This study did not compare exact adjustments of grapefruit/grapefruit juice consumption based on the media information because measurements of consumption changes were self-reported as increased, decreased, or no change (magnitude of change was not collected). Despite this drawback, this study provides insight into the importance of consumer attitudes to media exposure and the importance of the perceived tone of the news on immediate reactions. Also, this study demonstrated that consumers react strongly to the news when the news is directly linked to their well-being.



Center for Disease Control and Prevention


National Center for Health Statistics


National Health and Nutrition Examination Survey



Research leading to this paper supported by the Florida Department of Citrus, Bartow, FL. Florida Agricultural Market Research Center, directed by Dr. House, contracted with the Florida Department of Citrus for conducting marketing research related citrus issues. This study was a part of the contract. At the time this paper was prepared, Dr. Salois was an employee of the Florida Department of Citrus. This paper presents the work product, findings, viewpoints, and conclusions solely by the authors.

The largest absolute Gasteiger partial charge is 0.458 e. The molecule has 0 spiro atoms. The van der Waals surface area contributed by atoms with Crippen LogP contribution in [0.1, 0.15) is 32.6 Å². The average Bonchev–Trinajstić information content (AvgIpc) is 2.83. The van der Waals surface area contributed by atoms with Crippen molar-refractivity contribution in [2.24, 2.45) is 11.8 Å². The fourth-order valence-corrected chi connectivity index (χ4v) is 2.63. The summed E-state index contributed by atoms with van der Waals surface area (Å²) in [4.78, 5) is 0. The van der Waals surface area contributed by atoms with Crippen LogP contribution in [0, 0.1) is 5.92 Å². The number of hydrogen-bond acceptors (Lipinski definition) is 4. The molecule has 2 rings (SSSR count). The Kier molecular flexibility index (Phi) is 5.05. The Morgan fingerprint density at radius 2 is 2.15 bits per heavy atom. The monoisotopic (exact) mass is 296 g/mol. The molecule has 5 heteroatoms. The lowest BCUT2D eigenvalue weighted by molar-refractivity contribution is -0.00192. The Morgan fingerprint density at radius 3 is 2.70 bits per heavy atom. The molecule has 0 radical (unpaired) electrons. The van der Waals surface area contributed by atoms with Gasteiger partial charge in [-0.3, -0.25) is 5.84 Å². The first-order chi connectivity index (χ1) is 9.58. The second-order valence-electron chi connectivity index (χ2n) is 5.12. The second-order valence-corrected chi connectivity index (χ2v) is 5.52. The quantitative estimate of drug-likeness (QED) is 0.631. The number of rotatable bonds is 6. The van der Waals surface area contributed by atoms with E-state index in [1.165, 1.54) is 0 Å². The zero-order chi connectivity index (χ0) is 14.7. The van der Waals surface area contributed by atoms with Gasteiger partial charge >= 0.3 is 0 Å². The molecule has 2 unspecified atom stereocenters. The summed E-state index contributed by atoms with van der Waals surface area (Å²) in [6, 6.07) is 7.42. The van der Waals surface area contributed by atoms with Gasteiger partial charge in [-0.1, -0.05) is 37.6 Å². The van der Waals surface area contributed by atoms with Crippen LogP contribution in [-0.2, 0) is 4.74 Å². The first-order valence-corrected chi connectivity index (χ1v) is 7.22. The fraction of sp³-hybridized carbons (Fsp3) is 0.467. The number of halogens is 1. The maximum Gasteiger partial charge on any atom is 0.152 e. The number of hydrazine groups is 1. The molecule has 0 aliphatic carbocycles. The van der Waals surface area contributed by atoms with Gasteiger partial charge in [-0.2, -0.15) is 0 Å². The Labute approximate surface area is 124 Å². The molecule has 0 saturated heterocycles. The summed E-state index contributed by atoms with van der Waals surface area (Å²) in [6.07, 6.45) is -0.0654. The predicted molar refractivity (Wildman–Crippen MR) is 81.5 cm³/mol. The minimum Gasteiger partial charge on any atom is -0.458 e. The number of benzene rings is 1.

Support for this research was provided by the Florida Department of Citrus. All mistakes are the responsibility of the authors.

Open AccessThis article is distributed under the terms of the Creative Commons Attribution 4.0 International License (, which permits unrestricted use, distribution, and reproduction in any medium, provided you give appropriate credit to the original author(s) and the source, provide a link to the Creative Commons license, and indicate if changes were made.

Authors’ Affiliations

Food and Resource Economics Department, University of Florida